• That’s where I am, certainly.

        To me, there are some churches whose overall “feel” is more akin to the library or the YMCA, rather than a Catholic church. Nice and friendly, perhaps, and there’s plenty to do, …
        …but I don’t perceive my connection with God being any stronger for the time spent.

        We seem to have lost much of our humility regarding the Lord, which then leads to hubris, which leads to a whole host of problems.

        Just my opinion…

  6. Me says:

    I have yet to attend Mass at a parish that has Communion rails. I do bow before receiving and I have heard mutterings that none of it should be done to save time. Pardon me, but Mass is a prayer, a meditation. It is not supposed to be rushed. When I am before Christ, I want to show him the upmost respect. I have also considered veiling, but not sure how well that’d fly as I sing in the choir.

    • It would be very difficult to find even an older church anywhere that still has a communion rail. It’s great that you bow before receiving; I can’t see how that could possibly take up more time! I read a blog post a while back at nomadforgotten.wordpress.com where she wrote that she decided to veil even though she’s the only one in the choir who does. You’ll have to scroll down quite a bit but I know it’s in there. I’m one of only a handful of women in my parish who veil.

  7. dgcree says:

    In our parish, where the congregation approach the altar in pairs, the priest has installed a double kneeler, which he stands behind to distribute communion. This allows those who wish ( like myself ) to kneel and receive the Lord.

    • Don, what a great idea to install a double kneeler. Kudos to your parish priest. It makes it easier for people who want to kneel and encourages other people who may be hesitating about kneeling.

  8. lilyboat says:

    There’s so much beauty in kneeling for Christ.. I can’t kneel enough! Your summer worship experience sounds so beautiful! One day, when I travel, I just want to visit all the beautiful Catholic churches around the world, and I won’t care to see anything else..My dream vacation! 🙂

  9. genericmum says:

    It is so much easier to receive the Blessed Sacrament on the tongue when kneeling; some of our priests won’t administer the Sacrament in this way, however, and kneeling for Communion is banned in our Dioscese, except during the monthly Latin Mass. We have also been sternly advised NOT to genuflect before Communion, and bow instead, but, since hardly anyone bows, I both genuflect at Communion and during the Creed. Disobedient? No, not when the directives contradict Vatican II.

  10. Great post. I know that our pastor addressed it recently as partially a safety reason for not genuflecting or kneeling. The thought being that if the person behind isn’t watching you could have a pile up. We are all still instructed to bow before receiving, while the person in front of you is receiving. I am a convert and probably too you to have had kneeling rails.

    • Thank you. I know what you mean about a safety issue. Recently, my husband nearly walked into the person in front of him when the other person knelt down. That’s why I like what some other people have posted – their pastors have put kneelers in place so that everyone can be mindful that some people are going to kneel so be careful. In the parish where I grew up, we had communion rails until the early 70′s, if my memory is accurate.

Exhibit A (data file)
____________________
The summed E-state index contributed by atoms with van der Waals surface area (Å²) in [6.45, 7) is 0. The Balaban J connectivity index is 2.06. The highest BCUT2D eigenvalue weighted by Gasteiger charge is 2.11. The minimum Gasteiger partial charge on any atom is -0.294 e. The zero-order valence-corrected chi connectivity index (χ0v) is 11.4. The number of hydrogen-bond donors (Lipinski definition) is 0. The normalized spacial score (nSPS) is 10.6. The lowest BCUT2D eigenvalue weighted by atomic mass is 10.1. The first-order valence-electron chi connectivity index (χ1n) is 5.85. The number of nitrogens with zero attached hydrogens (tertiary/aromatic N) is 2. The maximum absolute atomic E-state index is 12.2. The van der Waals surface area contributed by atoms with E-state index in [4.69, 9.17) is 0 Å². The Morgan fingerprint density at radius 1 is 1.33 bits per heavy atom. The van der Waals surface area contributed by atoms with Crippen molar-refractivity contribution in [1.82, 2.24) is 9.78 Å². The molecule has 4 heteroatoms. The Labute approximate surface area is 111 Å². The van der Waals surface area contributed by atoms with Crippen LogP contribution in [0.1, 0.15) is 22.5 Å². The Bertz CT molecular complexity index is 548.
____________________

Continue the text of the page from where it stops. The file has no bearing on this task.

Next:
11. You’ve done a great job in defending kneeling, Terry. Like you, I can’t understand why people would protest against it. It seems they have only 2 arguments: The Apostles didn’t kneel at the Last Supper, and you can be reverent without kneeling. Well, we know the Apostles didn’t understand a lot of the things that happened at the Last Supper until afterwards. And what kind of an argument is, “We don’t have to, so why should we?” Kneeling, or at least a profound bow, is a universal sign of reverence. It’s found in every culture. It’s an instinctive response to greatness. I’d love to see the Communion rail brought back.

  12. reinkat says:

    very thought provoking post. I like it very much and have been thinking about it since it first appeared. I love the kneeling, totally agree with that gesture of humility and respect and everything said about it above. But I have second thoughts about receiving on the tongue. I love the gesture of voluntarily and willingly reaching out to take Christ into ourselves, the positive and definiteness of that. In analyzing my uncomfortableness about the receiving on the tongue, I recalled my childhood, before and as Vatican II came about. The communion rail, kneeling, patens, the priest moving up and down the line. My impressions of that (albeit from being 7 years old–and a bullied child): the concern with moving from my waiting place to the rail rather than preparing my heart to receive Jesus, the noticeably robotic recitation of The-Body-of-Christ by the priest as he moved swiftly and impersonally down the assembly line, my self-consciousness over closing my eyes, tilting my head back, and sticking out my tongue in front of one of my (smirking) altarboy/classmates. Contrasted those memories with my present bowing, meeting the eyes of the eucharist minister/priest with a personal, sincere prayer&amen, then looking directly at the Host which I then take to myself. All in all, I prefer the present way: ideally for me, would be the kneeler at the front of the church, to reach for my Jesus while kneeling before the eucharist minister or priest.

  13. We have a Communion rail at our chapel on campus. It has been a huge difference for me using it at every Mass! 🙂

  14. I’m convert from Protestantism 6 years ago, so I never heard of kneeling for communion until very recently. However, I came to the conclusion on my own that we should kneel for communion, so there you go. Without being told, our souls desire to kneel in the presence of God.